Thanks to Sarah Kellett and CSIRO Science by email comes this article about the work of Australian researchers.
“Researchers at RMIT and the Australian National University (ANU) are aiming to create a device that recharges itself when you use it. To achieve it, they are finding out how piezoelectric materials convert small mechanical movements into electricity.
“Piezoelectric films work when you deform them,” says Dr Simon Ruffell from the ANU. “If you miniaturise these films to the nano-scale, can you use them to power phones and other devices?”
The nanoscale is smaller than the microscopic – about a billionth of a metre. Nano-sized piezoelectric films could hopefully create phone batteries that charge by typing on a touch screen, and new pacemakers powered by the vibrations of the body.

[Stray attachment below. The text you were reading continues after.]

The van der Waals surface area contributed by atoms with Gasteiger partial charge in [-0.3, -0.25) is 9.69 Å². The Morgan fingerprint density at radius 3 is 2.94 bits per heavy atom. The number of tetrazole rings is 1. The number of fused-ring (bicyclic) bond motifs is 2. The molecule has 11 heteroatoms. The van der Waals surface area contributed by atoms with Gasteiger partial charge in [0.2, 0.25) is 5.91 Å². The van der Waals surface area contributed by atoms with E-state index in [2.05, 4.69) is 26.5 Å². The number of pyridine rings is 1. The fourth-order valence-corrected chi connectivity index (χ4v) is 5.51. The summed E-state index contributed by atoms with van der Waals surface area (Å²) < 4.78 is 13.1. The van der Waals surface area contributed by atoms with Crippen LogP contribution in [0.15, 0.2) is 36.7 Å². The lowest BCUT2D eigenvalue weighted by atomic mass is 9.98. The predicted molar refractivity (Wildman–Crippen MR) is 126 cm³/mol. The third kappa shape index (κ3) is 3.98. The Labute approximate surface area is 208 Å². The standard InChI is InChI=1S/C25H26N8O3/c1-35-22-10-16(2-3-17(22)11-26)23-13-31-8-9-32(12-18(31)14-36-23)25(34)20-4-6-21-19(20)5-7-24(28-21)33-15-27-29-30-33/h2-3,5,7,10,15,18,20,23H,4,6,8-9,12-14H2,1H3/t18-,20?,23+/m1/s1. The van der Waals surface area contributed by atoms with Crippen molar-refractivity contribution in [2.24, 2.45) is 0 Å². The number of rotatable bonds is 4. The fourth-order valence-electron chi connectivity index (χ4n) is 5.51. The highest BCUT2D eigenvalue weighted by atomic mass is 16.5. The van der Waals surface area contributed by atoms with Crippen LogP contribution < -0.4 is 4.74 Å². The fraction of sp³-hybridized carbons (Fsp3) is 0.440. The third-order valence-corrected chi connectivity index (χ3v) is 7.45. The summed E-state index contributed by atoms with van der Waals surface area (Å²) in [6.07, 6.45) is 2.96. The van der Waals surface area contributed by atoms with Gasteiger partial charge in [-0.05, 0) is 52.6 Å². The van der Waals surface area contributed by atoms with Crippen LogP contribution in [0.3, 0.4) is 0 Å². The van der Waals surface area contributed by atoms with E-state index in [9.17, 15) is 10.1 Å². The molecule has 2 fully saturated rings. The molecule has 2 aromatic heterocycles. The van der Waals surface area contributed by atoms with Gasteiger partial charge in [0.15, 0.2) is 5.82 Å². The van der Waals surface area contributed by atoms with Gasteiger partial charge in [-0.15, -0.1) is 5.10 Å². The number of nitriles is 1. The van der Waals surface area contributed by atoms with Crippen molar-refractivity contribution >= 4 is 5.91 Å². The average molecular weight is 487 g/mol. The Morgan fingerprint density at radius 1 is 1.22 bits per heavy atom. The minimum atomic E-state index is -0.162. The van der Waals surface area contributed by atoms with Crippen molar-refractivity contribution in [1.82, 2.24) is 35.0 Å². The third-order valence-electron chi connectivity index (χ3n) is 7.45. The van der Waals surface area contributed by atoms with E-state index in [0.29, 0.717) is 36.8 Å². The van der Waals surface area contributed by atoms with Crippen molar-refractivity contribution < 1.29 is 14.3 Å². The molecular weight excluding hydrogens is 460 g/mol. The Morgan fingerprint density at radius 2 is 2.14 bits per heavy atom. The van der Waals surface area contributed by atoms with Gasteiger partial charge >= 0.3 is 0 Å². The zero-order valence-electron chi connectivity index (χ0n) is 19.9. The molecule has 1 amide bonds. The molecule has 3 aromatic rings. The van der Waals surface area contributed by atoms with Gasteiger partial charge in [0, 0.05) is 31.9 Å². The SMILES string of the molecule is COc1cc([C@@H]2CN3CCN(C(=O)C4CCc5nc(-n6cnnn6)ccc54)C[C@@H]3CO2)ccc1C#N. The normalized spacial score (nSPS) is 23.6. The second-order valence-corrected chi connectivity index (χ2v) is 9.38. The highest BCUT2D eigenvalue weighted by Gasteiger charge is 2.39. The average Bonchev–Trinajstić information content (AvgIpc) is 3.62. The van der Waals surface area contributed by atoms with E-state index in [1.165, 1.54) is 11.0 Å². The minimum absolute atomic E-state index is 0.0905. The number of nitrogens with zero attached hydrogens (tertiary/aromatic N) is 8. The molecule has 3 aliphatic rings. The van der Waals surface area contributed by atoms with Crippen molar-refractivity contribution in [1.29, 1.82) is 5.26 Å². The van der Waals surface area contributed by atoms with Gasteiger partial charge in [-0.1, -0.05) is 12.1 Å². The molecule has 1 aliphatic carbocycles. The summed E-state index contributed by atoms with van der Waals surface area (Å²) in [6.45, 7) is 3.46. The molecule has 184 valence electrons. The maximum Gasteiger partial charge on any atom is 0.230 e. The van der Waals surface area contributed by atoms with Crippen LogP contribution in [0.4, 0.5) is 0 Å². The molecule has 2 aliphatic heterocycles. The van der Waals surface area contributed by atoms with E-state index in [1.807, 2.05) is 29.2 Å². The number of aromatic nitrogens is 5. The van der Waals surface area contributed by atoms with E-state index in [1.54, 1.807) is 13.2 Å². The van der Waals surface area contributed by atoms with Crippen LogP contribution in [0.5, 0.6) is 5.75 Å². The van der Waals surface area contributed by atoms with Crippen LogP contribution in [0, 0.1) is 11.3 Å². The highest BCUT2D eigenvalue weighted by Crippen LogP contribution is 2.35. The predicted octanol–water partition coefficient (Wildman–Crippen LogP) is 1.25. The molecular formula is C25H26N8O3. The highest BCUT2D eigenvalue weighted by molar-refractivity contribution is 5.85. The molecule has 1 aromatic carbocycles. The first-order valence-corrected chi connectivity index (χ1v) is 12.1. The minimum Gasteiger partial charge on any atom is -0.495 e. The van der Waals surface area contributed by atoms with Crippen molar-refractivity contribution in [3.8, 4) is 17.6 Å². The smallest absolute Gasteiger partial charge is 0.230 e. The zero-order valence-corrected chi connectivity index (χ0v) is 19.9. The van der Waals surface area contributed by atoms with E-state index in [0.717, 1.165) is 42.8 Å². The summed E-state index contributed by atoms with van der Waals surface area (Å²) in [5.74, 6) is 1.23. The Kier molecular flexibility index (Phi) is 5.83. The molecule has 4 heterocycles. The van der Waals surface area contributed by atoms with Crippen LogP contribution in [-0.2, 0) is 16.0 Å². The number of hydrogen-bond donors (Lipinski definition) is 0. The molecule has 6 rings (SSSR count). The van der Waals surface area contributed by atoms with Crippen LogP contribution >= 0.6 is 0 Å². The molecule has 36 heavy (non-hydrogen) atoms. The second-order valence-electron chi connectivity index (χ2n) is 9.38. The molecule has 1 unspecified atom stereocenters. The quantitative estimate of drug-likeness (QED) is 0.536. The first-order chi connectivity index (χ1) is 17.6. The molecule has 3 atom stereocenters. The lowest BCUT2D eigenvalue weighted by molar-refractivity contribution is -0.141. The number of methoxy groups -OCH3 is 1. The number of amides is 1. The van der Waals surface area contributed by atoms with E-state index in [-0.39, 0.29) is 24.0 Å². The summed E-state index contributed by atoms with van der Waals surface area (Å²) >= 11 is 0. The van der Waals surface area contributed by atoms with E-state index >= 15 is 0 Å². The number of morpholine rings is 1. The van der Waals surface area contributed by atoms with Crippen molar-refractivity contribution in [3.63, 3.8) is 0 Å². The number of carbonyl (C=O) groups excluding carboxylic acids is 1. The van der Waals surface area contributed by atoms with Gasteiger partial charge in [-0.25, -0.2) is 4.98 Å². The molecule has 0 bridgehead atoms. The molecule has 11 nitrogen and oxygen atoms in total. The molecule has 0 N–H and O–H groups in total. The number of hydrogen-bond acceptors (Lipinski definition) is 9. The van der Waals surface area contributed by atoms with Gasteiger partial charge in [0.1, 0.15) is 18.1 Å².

The researchers created nano-sized islands of piezoelectric films and attached them to a surface. When the surface is squeezed, these nano-islands create a small charge. Microchips could increase the charge until it is large enough power a battery.
By using a machine called nanoECR developed by the ANU and Hysitron in America, Simon was able to accurately measure how much energy was created by applying a certain amount of pressure to the film.
The nanoECR has a moving diamond tip which can conduct electricity. It can precisely measure charge and pressure at the same time. “We positioned the tip to push on the nanoisland and measured the amount of electricity produced,” he said.
Knowing the voltage produced by thin films helps improve piezoelectric technology, and could lead to self-charging gadgets and medical devices.”
Piezoelectric currents are perhaps best known as those small currents produced in the minute ‘bending’ of bone during weightbearing activity. This current provides stimulation for the activity of osteoblasts and osteoclasts, guiding bone growth and structure. The current is particularly important in bone healing following a fracture and it is suspected that holding a fracture too rigidly may actually delay union.